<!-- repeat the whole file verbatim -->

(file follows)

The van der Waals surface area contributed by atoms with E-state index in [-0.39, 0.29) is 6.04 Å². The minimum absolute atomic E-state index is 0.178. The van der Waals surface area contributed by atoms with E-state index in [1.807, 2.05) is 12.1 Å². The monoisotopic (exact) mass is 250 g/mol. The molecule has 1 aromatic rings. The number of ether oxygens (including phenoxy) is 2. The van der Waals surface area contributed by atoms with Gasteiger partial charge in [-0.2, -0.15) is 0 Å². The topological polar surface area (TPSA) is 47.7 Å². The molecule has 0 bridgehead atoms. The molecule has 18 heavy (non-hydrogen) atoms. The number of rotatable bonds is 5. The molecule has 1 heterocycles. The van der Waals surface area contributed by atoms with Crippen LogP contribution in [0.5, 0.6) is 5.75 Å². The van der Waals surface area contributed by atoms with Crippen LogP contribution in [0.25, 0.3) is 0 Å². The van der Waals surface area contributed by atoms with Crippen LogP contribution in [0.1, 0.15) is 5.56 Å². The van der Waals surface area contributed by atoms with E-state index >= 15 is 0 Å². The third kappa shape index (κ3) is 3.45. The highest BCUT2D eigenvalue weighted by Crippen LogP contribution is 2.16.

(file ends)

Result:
The van der Waals surface area contributed by atoms with E-state index in [-0.39, 0.29) is 6.04 Å². The minimum absolute atomic E-state index is 0.178. The van der Waals surface area contributed by atoms with E-state index in [1.807, 2.05) is 12.1 Å². The monoisotopic (exact) mass is 250 g/mol. The molecule has 1 aromatic rings. The number of ether oxygens (including phenoxy) is 2. The van der Waals surface area contributed by atoms with Gasteiger partial charge in [-0.2, -0.15) is 0 Å². The topological polar surface area (TPSA) is 47.7 Å². The molecule has 0 bridgehead atoms. The molecule has 18 heavy (non-hydrogen) atoms. The number of rotatable bonds is 5. The molecule has 1 heterocycles. The van der Waals surface area contributed by atoms with Crippen LogP contribution in [0.5, 0.6) is 5.75 Å². The van der Waals surface area contributed by atoms with Crippen LogP contribution in [0.25, 0.3) is 0 Å². The van der Waals surface area contributed by atoms with Crippen LogP contribution in [0.1, 0.15) is 5.56 Å². The van der Waals surface area contributed by atoms with E-state index >= 15 is 0 Å². The third kappa shape index (κ3) is 3.45. The highest BCUT2D eigenvalue weighted by Crippen LogP contribution is 2.16.